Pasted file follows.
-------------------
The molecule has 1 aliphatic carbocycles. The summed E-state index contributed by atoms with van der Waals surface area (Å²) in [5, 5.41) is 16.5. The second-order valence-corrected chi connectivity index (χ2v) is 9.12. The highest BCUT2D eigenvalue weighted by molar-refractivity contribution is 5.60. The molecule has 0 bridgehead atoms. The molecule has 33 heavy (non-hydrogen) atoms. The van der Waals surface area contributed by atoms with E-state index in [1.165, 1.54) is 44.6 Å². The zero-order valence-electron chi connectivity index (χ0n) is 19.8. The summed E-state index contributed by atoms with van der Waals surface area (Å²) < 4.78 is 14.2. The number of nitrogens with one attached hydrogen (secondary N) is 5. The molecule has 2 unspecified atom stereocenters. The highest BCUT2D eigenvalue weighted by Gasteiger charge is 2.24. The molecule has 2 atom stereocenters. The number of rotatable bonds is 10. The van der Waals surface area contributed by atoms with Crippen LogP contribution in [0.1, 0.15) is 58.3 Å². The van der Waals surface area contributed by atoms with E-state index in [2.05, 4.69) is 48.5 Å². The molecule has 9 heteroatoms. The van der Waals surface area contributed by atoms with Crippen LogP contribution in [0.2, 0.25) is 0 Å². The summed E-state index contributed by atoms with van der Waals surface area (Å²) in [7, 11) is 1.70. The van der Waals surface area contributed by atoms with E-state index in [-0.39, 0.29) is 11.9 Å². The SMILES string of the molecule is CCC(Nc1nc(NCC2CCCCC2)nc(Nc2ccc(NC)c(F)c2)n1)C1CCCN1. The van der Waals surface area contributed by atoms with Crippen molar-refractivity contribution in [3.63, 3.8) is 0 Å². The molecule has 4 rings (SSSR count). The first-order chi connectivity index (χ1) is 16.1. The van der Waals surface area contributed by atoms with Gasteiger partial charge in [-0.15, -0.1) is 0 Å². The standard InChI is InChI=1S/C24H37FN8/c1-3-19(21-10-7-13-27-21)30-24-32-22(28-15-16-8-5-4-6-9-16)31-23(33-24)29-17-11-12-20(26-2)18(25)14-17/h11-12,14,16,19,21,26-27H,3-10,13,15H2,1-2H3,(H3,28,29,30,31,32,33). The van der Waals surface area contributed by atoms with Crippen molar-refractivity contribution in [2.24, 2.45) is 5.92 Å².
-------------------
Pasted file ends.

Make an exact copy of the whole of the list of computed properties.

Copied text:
The molecule has 1 aliphatic carbocycles. The summed E-state index contributed by atoms with van der Waals surface area (Å²) in [5, 5.41) is 16.5. The second-order valence-corrected chi connectivity index (χ2v) is 9.12. The highest BCUT2D eigenvalue weighted by molar-refractivity contribution is 5.60. The molecule has 0 bridgehead atoms. The molecule has 33 heavy (non-hydrogen) atoms. The van der Waals surface area contributed by atoms with E-state index in [1.165, 1.54) is 44.6 Å². The zero-order valence-electron chi connectivity index (χ0n) is 19.8. The summed E-state index contributed by atoms with van der Waals surface area (Å²) < 4.78 is 14.2. The number of nitrogens with one attached hydrogen (secondary N) is 5. The molecule has 2 unspecified atom stereocenters. The highest BCUT2D eigenvalue weighted by Gasteiger charge is 2.24. The molecule has 2 atom stereocenters. The number of rotatable bonds is 10. The van der Waals surface area contributed by atoms with Crippen LogP contribution in [0.1, 0.15) is 58.3 Å². The van der Waals surface area contributed by atoms with E-state index in [2.05, 4.69) is 48.5 Å². The molecule has 9 heteroatoms. The van der Waals surface area contributed by atoms with Crippen LogP contribution in [0.2, 0.25) is 0 Å². The summed E-state index contributed by atoms with van der Waals surface area (Å²) in [7, 11) is 1.70. The van der Waals surface area contributed by atoms with E-state index in [-0.39, 0.29) is 11.9 Å². The SMILES string of the molecule is CCC(Nc1nc(NCC2CCCCC2)nc(Nc2ccc(NC)c(F)c2)n1)C1CCCN1. The van der Waals surface area contributed by atoms with Crippen molar-refractivity contribution in [3.63, 3.8) is 0 Å². The molecule has 4 rings (SSSR count). The first-order chi connectivity index (χ1) is 16.1. The van der Waals surface area contributed by atoms with Gasteiger partial charge in [-0.15, -0.1) is 0 Å². The standard InChI is InChI=1S/C24H37FN8/c1-3-19(21-10-7-13-27-21)30-24-32-22(28-15-16-8-5-4-6-9-16)31-23(33-24)29-17-11-12-20(26-2)18(25)14-17/h11-12,14,16,19,21,26-27H,3-10,13,15H2,1-2H3,(H3,28,29,30,31,32,33). The van der Waals surface area contributed by atoms with Crippen molar-refractivity contribution in [2.24, 2.45) is 5.92 Å².